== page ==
Tradition and passion
It is no coincidence that the Ruinart House was created in the Age of Enlightenment. An era marked by refinement and culture, by the search for beauty and luminosity. The House of Ruinart was founded in 1729, and since then the production of its champagne has been guided by the Spirit of the Enlightenment. Elegance and finesse. Freshness and lightness. We owe the Chardonnay grape variety the signature of the Ruinart House. A delicate and demanding grape variety that marks each of the House's vintages.
The song of the monks
A dream of whiteness, purity and absoluteness. With Ruinart, the song of the monks of Champagne rises to the sky through the whiteness of sacred vaults.
In its limpid and clear bottle, Ruinart illuminates the spirit with a yellow light with green reflections of jasper and emerald. The same light that, in pure silence, radiates from the whiteness of the house's chalk pits - among the most beautiful in the entire Champagne vineyard - or from the virginal freshness of a winter morning.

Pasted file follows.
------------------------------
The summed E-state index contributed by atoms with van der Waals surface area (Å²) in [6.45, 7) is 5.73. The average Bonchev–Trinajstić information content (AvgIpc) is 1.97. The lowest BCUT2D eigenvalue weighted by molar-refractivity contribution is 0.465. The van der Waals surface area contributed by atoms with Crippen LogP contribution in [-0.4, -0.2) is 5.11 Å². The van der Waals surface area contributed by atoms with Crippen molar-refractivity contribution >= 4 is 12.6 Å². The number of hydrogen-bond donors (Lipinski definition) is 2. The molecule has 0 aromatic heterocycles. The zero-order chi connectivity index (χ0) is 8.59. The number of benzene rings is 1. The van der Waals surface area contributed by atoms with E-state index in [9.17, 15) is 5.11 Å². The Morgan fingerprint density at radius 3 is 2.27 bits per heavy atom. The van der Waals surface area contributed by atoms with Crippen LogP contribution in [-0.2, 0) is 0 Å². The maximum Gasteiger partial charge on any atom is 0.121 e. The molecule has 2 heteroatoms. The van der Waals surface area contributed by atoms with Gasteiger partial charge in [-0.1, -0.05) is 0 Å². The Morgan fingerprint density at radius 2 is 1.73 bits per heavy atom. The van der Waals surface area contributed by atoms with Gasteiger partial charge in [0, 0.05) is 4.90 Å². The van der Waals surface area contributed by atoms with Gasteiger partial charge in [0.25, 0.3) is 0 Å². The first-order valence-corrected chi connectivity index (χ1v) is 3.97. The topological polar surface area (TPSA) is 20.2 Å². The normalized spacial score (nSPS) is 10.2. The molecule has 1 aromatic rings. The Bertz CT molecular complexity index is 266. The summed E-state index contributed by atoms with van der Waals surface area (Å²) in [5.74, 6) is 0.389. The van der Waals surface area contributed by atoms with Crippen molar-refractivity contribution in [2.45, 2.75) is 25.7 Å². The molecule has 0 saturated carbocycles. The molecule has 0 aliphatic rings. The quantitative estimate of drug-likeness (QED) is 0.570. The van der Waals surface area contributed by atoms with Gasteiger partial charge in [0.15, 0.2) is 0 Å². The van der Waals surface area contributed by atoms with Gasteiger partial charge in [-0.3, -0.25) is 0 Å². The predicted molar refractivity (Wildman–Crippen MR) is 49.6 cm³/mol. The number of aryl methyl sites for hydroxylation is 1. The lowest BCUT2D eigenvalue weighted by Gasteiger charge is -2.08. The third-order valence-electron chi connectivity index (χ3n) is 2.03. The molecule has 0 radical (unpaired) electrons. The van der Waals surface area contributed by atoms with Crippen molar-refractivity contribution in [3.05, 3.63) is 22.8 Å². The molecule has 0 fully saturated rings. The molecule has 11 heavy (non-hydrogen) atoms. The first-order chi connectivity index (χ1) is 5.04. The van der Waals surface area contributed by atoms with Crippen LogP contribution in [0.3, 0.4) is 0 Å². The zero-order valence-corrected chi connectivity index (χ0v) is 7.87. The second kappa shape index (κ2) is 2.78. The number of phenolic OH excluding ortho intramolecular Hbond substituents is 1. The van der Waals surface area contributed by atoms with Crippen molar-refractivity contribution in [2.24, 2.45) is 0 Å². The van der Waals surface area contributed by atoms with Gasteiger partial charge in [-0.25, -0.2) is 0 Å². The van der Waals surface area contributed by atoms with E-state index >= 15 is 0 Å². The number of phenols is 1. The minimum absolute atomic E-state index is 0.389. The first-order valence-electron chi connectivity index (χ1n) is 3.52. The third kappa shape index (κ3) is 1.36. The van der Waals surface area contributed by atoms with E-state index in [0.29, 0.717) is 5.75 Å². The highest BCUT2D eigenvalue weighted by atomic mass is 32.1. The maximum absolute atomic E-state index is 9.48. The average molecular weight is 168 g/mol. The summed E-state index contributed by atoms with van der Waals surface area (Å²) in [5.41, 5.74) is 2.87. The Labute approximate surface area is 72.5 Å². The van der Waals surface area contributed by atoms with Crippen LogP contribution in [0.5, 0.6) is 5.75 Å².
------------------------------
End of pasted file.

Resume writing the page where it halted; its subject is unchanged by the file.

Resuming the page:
Delicacy, precision, simplicity...
Hawthorn, lemon, orange, and sometimes iris. In the glass, Ruinart exalts the brilliance of delicate fragrances. Minerality and purity. On the palate, Ruinart's style is dominated by these two typical features of Chardonnay, the white grape variety that dominates its constitution, and which are born on old white chalk soils. Delicacy. Precision. Simplicity. The fluidity of the sensations makes the Ruinart style recognizable among all.
Wine lovers rarely begin their journey in Champagne with Ruinart. That does not mean that Ruinart is an elitist wine, but to appreciate the finesse and depth of its purity, an effort is required, and openness of the senses. So Ruinart reveals itself as it is: a desire for purity, a demand for the absolute, a contemporary song of meditation and prayer.